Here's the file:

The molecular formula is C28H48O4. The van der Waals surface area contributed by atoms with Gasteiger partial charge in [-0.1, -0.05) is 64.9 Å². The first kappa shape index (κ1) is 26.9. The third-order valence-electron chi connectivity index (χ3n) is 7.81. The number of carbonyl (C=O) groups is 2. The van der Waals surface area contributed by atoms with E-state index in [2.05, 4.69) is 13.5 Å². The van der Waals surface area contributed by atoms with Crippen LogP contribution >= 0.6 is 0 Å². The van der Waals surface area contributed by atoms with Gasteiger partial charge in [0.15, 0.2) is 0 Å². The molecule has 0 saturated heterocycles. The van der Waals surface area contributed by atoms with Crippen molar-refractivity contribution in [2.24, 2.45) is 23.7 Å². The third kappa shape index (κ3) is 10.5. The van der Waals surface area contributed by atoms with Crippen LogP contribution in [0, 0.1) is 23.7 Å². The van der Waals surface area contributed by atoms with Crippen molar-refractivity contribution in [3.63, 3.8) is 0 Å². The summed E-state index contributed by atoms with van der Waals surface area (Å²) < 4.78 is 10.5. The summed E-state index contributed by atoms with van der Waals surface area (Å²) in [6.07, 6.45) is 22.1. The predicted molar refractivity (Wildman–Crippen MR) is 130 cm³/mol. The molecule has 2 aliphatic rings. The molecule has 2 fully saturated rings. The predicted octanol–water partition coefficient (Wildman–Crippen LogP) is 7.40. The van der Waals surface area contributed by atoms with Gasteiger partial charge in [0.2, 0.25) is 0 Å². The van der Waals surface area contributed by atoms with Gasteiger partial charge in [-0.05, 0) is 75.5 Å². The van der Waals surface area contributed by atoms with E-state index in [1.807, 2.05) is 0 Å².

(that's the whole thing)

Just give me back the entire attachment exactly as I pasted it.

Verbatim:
The molecular formula is C28H48O4. The van der Waals surface area contributed by atoms with Gasteiger partial charge in [-0.1, -0.05) is 64.9 Å². The first kappa shape index (κ1) is 26.9. The third-order valence-electron chi connectivity index (χ3n) is 7.81. The number of carbonyl (C=O) groups is 2. The van der Waals surface area contributed by atoms with E-state index in [2.05, 4.69) is 13.5 Å². The van der Waals surface area contributed by atoms with Crippen LogP contribution >= 0.6 is 0 Å². The van der Waals surface area contributed by atoms with Gasteiger partial charge in [0.15, 0.2) is 0 Å². The molecule has 0 saturated heterocycles. The van der Waals surface area contributed by atoms with Crippen molar-refractivity contribution in [2.24, 2.45) is 23.7 Å². The third kappa shape index (κ3) is 10.5. The van der Waals surface area contributed by atoms with Crippen LogP contribution in [0, 0.1) is 23.7 Å². The van der Waals surface area contributed by atoms with Crippen molar-refractivity contribution in [3.63, 3.8) is 0 Å². The summed E-state index contributed by atoms with van der Waals surface area (Å²) < 4.78 is 10.5. The summed E-state index contributed by atoms with van der Waals surface area (Å²) in [6.07, 6.45) is 22.1. The predicted molar refractivity (Wildman–Crippen MR) is 130 cm³/mol. The molecule has 2 aliphatic rings. The molecule has 2 fully saturated rings. The predicted octanol–water partition coefficient (Wildman–Crippen LogP) is 7.40. The van der Waals surface area contributed by atoms with Gasteiger partial charge in [0.2, 0.25) is 0 Å². The van der Waals surface area contributed by atoms with Gasteiger partial charge in [-0.05, 0) is 75.5 Å². The van der Waals surface area contributed by atoms with E-state index in [1.807, 2.05) is 0 Å².